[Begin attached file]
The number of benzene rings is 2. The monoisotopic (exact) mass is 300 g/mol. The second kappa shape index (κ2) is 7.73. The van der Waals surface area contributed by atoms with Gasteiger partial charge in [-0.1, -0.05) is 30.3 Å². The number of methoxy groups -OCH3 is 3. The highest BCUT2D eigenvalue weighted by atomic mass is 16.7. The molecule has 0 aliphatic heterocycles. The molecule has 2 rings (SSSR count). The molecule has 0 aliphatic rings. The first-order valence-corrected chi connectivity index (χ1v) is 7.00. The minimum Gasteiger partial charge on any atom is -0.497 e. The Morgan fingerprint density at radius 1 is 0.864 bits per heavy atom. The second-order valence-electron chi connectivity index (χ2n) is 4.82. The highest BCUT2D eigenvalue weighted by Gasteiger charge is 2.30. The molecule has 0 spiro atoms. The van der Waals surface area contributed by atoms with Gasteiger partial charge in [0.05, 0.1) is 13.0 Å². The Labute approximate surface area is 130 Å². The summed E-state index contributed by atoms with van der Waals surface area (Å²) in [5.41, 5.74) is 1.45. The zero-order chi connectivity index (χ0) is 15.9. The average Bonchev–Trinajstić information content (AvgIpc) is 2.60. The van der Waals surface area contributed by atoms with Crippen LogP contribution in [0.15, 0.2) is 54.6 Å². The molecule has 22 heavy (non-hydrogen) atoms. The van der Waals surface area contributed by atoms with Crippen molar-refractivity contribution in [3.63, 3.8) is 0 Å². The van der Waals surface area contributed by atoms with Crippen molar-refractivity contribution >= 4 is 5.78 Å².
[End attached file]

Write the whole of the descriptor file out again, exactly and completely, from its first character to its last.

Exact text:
The number of benzene rings is 2. The monoisotopic (exact) mass is 300 g/mol. The second kappa shape index (κ2) is 7.73. The van der Waals surface area contributed by atoms with Gasteiger partial charge in [-0.1, -0.05) is 30.3 Å². The number of methoxy groups -OCH3 is 3. The highest BCUT2D eigenvalue weighted by atomic mass is 16.7. The molecule has 0 aliphatic heterocycles. The molecule has 2 rings (SSSR count). The molecule has 0 aliphatic rings. The first-order valence-corrected chi connectivity index (χ1v) is 7.00. The minimum Gasteiger partial charge on any atom is -0.497 e. The Morgan fingerprint density at radius 1 is 0.864 bits per heavy atom. The second-order valence-electron chi connectivity index (χ2n) is 4.82. The highest BCUT2D eigenvalue weighted by Gasteiger charge is 2.30. The molecule has 0 spiro atoms. The van der Waals surface area contributed by atoms with Gasteiger partial charge in [0.05, 0.1) is 13.0 Å². The Labute approximate surface area is 130 Å². The summed E-state index contributed by atoms with van der Waals surface area (Å²) in [5.41, 5.74) is 1.45. The zero-order chi connectivity index (χ0) is 15.9. The average Bonchev–Trinajstić information content (AvgIpc) is 2.60. The van der Waals surface area contributed by atoms with Crippen LogP contribution in [0.15, 0.2) is 54.6 Å². The molecule has 22 heavy (non-hydrogen) atoms. The van der Waals surface area contributed by atoms with Crippen molar-refractivity contribution in [3.63, 3.8) is 0 Å². The van der Waals surface area contributed by atoms with Crippen molar-refractivity contribution >= 4 is 5.78 Å².